University may digitise works from publisher's programme

By judgment of 13 May 2009 (file no.: 2-06 O 172/09) the 6th Civil Chamber of the Regional Court of Frankfurt am Main ruled on the applications of a publishing house to prohibit the defendant, a university library, from digitising works from the applicant's publishing programme and making them available at electronic reading stations. The applications were also directed at prohibiting the respondent from allowing users of its electronic workstations to print and/or copy the digitised works onto a USB stick or other carrier for digitised works and from offering works from the applicant's publishing house electronically.

The Board prohibited the respondent alone from allowing users of the library to copy digitised works published by the applicant's publishing house onto USB sticks or other carriers for digitised works and/or from taking such copies from the library premises. The further application was rejected.

In reaching its decision, the board assumed that the digitisation of works published by the applicant and the making available of the digitised works at electronic workstations in the respondent's library did not constitute copyright infringements. According to the board, the applicant was entitled to these possibilities under Section 52 b UrhG, since it was to be assumed that the respondent only made its offer available on the premises of its library and that the offer was made accessible solely for research and private studies. The fact that the applicant made the respondent an offer to use the digitised works - which was not accepted by the respondent - did not prevent this, since Section 52 b UrhG was only excluded by an existing contractual provision, as was already apparent from its wording. This was also to be inferred from the fact that Section 53 a UrhG referred to the "making possible" of a contractual arrangement. If the legislature had also wanted this to be sufficient in the context of Section 52 b UrhG, it would have been obvious to choose a corresponding wording of the law here as well.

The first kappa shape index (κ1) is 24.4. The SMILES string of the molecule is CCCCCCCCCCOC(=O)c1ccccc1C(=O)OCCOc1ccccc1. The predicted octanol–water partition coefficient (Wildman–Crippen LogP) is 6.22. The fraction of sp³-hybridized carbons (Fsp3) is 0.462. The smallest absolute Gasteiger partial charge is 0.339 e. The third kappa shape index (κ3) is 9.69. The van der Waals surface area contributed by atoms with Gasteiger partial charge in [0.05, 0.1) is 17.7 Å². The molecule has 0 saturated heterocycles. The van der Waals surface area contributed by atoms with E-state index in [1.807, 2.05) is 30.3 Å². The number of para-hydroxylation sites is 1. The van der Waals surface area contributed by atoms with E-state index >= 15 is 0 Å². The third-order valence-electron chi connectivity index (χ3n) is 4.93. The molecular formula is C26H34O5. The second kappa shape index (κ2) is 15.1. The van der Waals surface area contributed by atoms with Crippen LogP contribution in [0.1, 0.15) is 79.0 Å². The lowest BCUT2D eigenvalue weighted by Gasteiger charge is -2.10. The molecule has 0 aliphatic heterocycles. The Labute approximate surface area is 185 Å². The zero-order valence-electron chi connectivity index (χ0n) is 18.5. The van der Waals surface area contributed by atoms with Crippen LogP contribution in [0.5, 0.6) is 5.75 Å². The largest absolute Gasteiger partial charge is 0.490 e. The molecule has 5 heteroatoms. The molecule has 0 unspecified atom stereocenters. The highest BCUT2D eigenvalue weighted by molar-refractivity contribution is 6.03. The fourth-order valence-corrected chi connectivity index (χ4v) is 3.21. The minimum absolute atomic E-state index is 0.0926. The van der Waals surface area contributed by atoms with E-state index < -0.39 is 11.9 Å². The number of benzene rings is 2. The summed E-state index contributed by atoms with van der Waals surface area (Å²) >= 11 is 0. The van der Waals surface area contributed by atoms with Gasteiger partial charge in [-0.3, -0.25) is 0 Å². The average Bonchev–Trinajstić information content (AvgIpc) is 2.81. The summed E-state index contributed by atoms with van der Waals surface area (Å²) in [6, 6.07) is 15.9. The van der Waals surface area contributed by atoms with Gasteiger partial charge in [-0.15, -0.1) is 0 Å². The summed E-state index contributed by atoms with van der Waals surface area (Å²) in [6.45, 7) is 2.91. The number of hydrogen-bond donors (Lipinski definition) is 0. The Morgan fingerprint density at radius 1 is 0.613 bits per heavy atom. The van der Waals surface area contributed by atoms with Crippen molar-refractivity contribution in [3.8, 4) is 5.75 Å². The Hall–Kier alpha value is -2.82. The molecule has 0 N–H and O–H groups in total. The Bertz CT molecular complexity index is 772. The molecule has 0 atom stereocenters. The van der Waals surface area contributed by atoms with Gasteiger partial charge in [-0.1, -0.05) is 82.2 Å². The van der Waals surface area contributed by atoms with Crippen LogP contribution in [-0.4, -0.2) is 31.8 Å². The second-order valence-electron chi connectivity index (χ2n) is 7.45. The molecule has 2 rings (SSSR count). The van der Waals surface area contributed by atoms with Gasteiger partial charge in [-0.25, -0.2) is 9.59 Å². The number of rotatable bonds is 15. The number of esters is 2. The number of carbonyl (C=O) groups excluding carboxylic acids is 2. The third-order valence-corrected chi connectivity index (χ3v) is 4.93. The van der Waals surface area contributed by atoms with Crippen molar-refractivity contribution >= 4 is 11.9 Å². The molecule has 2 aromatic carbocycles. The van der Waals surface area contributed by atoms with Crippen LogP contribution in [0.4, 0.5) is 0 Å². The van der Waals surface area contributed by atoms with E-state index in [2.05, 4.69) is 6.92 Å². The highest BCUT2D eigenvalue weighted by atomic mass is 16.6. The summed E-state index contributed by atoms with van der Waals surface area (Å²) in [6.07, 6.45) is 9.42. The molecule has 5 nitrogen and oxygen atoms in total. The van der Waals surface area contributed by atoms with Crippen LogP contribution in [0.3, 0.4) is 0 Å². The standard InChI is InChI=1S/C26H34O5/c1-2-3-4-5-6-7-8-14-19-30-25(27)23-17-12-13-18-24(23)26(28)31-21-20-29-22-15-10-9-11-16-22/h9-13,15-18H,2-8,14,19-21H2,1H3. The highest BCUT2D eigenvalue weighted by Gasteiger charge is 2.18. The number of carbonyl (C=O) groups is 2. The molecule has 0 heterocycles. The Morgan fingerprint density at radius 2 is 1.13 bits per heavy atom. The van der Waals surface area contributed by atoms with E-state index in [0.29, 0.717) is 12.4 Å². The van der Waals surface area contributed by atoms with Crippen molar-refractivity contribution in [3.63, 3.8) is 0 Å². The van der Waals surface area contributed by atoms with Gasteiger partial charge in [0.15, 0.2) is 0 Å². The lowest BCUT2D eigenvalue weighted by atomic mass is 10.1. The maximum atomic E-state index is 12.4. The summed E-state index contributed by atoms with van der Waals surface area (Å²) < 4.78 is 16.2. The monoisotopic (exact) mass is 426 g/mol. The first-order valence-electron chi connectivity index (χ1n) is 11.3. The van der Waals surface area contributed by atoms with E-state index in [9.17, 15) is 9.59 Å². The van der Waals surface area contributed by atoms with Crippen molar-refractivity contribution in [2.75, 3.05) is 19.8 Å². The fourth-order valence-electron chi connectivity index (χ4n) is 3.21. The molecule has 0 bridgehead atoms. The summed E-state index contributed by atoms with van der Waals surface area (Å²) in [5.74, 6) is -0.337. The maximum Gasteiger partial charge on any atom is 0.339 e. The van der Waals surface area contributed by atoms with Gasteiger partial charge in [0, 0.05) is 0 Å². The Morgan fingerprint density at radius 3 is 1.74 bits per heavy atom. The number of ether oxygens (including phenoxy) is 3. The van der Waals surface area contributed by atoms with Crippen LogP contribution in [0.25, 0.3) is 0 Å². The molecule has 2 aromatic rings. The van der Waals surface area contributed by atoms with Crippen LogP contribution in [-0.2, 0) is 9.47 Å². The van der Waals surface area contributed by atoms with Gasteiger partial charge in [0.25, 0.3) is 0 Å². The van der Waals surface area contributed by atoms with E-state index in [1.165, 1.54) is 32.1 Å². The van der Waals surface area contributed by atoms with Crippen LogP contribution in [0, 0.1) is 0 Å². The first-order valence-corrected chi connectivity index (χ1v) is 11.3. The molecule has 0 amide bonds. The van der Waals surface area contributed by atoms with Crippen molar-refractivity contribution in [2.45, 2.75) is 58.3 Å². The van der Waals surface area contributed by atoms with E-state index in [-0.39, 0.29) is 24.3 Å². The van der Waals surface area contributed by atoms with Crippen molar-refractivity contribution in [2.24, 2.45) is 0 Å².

Finally, the applicant was also not unreasonably disadvantaged by the possibilities arising for the defendant from Section 52 b UrhG, since the encroachment on its rights was not significantly more intensive than in the case of the possibilities arising from Section 53 (2) UrhG, which had already existed for years. In addition, the library was obliged to pay a corresponding remuneration for the licence rights resulting from the Act. Only the enabling of the reproduction of the digitised version of the works published by the applicant's publishing house on USB sticks or other carriers for digitised works was to be prohibited from the respondent, subject to avoidance of the statutory means of order. § Section 52 b UrhG was intended solely to enable use of digitised works comparable to analogue use. Thus, it was permissible to make copies in print form, as only in this way was it possible to scientifically evaluate texts, e.g. by underlining and annotating. However, it was not permissible for the defendant to allow users of the digitised works to save them on a USB stick, for example, in order to be able to use them outside the library. The wording of Section 52 b UrhG, which limits the rights of use to use within the premises of the library, already prevented this.

Judgment of the Regional Court of Frankfurt am Main of 13 May 2009 (Ref.: 2-06 O 172/09)


Source: Press release of the LG Frankfurt a.M.


Attorney at Law Michael Ullrich, LL.M. (Information Law)

Specialist lawyer for information technology law (IT law)